Armeria maritima (Mill.) Willd.
Sea thrift, sea pink, common thrift, thrift seapink
|Kingdom||Plantae||Plants, but not fungi, lichens, or algae|
|Subkingdom||Tracheobionta||Vascular plants—plants with a “circulatory system” for delivering water and nutrients|
|Division||Magnoliophyta||Flowering plants, also known as angiosperms|
|Class||Magnoliopsida||Dicotyledons—plants with two initial seed leaves|
|Subclass||Caryophyllidae||Cacti, many other succulents, carnivorous plants, and leadworts|
|Order||Plumbaginales||A relatively small order of shrubby or herbaceous plants|
|Family||Plumbaginaceae||Includes the leadwort and plumbago families|
|Genus||Armeria||Latinized from the old French name armoires for a cluster-headed dianthus, this is also the Latin name for the Dianthus|
|Species||maritima||Of the sea|
About plant names...
Sea thrift has a fondness for sunny, salty environments, but it is also at home in mountain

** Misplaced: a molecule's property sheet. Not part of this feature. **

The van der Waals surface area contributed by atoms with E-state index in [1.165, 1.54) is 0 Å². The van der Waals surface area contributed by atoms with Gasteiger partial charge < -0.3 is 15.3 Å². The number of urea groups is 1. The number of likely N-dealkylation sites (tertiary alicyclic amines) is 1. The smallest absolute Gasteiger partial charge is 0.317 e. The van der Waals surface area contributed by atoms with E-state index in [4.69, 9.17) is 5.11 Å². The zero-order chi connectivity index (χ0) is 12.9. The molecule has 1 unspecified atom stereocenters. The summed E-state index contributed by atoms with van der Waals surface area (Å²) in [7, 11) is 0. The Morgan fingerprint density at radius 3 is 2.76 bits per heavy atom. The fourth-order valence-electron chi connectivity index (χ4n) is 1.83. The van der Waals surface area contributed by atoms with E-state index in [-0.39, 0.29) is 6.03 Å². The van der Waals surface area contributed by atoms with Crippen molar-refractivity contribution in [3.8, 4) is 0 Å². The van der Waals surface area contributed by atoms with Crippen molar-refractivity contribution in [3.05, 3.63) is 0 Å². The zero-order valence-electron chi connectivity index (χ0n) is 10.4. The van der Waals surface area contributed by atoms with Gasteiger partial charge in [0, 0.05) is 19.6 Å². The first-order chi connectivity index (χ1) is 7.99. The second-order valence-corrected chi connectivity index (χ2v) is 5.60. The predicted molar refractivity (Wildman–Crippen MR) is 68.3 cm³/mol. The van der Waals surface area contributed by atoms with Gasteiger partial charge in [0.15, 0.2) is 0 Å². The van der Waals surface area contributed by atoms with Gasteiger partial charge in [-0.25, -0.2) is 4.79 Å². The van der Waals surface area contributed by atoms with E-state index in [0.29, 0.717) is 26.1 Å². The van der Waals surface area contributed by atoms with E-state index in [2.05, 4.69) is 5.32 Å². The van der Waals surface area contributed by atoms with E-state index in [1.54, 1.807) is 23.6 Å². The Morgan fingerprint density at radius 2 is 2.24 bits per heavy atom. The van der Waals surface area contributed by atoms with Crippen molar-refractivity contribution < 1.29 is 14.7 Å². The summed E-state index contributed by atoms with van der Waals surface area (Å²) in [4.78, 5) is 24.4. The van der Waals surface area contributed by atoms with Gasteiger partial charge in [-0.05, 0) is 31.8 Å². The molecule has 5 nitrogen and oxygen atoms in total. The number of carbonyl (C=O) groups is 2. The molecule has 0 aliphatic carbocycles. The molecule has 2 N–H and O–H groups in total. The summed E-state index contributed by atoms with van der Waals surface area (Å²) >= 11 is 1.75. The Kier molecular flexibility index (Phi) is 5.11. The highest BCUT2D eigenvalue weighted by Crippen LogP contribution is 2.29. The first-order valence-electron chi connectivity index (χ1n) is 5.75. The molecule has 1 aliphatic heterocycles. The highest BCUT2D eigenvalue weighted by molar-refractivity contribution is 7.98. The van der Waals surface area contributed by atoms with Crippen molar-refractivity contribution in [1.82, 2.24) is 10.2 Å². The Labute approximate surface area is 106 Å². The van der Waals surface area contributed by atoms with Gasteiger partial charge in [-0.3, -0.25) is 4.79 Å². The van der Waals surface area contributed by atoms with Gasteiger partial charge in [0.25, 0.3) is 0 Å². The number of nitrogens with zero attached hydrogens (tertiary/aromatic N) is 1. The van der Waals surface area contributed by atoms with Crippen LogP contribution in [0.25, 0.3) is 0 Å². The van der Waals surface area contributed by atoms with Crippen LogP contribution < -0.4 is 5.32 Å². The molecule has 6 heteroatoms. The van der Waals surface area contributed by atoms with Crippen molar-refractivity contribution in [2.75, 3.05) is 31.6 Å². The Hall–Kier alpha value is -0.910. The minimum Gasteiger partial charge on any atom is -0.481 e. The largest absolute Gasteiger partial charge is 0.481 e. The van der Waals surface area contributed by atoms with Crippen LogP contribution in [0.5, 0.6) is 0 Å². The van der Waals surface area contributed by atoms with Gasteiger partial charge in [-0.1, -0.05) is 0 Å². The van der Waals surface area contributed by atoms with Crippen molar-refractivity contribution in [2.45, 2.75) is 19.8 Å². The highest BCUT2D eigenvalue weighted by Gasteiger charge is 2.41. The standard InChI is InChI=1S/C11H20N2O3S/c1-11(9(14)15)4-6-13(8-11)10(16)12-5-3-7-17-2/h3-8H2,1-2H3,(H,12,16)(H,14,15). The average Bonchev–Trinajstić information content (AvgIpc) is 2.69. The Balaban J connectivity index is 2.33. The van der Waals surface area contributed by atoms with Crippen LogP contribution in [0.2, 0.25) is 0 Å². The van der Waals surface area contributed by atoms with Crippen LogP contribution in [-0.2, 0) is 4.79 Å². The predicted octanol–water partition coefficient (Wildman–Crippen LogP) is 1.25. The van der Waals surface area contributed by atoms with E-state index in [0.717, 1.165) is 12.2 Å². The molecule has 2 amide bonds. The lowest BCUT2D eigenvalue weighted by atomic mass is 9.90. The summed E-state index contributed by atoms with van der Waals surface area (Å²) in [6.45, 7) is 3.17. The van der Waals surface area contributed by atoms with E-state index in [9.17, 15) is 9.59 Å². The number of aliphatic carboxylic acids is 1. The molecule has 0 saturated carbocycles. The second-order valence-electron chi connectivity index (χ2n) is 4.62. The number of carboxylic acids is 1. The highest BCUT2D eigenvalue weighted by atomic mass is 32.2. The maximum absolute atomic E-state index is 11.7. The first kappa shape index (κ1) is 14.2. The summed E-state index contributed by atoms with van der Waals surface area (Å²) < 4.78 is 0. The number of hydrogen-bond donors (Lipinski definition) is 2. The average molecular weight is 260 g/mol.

areas. It occurs in most of the northern hemisphere, in Europe and North and South America.
Identification: Sea thrift thrives in dry, infertile soils
where few other plants can compete. It shows up along coastal beaches. Plants are 6-12" (15-30 cm)
in size. The leaves are
long, straight, stiff (and sharp), and dark green, looking like blades of grass. Blooms appear in
April and May; they are pink, and sometimes
white or red.
Sea thrift leaves resemble tufts of grass, but they are sharper. By Tomasz "Nemo5576" Górny
Edibility: Poisonous. All parts of the plant are
poisonous if eaten, and some people are allergic to the pollen.
The USDA Forest Service, Rocky Mountain Region, Species Conservation Project (Armeria maritima ssp. sibirica)
Plants for a Future, a resource and information centre for edible and otherwise useful plants
The Missouri Botanical Garden
Armeria maritima description by Thomas H. Kent, last updated 25 May 2020.
© FloraFinder.org. All rights reserved.
6/14/2008 · Stan and Connie’s, Falmouth, Maine
≈ 7 × 4½" (17 × 11 cm)
Range: Zones 4-8:
About this map...